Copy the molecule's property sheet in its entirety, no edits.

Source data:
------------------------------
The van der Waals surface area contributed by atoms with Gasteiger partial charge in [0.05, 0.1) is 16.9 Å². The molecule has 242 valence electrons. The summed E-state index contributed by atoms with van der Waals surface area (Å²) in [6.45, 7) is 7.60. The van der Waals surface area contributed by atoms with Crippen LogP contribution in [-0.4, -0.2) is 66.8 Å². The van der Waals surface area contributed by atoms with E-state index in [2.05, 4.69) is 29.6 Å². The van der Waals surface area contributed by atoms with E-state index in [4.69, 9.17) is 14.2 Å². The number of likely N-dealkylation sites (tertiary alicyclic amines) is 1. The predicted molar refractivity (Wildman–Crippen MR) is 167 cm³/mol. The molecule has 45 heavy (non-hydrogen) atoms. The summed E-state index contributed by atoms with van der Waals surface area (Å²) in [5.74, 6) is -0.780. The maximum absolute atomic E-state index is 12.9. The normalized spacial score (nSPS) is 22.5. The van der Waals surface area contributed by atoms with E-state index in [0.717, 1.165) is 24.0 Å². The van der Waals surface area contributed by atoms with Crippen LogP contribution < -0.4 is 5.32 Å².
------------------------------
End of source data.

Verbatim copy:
The van der Waals surface area contributed by atoms with Gasteiger partial charge in [0.05, 0.1) is 16.9 Å². The molecule has 242 valence electrons. The summed E-state index contributed by atoms with van der Waals surface area (Å²) in [6.45, 7) is 7.60. The van der Waals surface area contributed by atoms with Crippen LogP contribution in [-0.4, -0.2) is 66.8 Å². The van der Waals surface area contributed by atoms with E-state index in [2.05, 4.69) is 29.6 Å². The van der Waals surface area contributed by atoms with E-state index in [4.69, 9.17) is 14.2 Å². The number of likely N-dealkylation sites (tertiary alicyclic amines) is 1. The predicted molar refractivity (Wildman–Crippen MR) is 167 cm³/mol. The molecule has 45 heavy (non-hydrogen) atoms. The summed E-state index contributed by atoms with van der Waals surface area (Å²) in [5.74, 6) is -0.780. The maximum absolute atomic E-state index is 12.9. The normalized spacial score (nSPS) is 22.5. The van der Waals surface area contributed by atoms with E-state index in [0.717, 1.165) is 24.0 Å². The van der Waals surface area contributed by atoms with Crippen LogP contribution < -0.4 is 5.32 Å².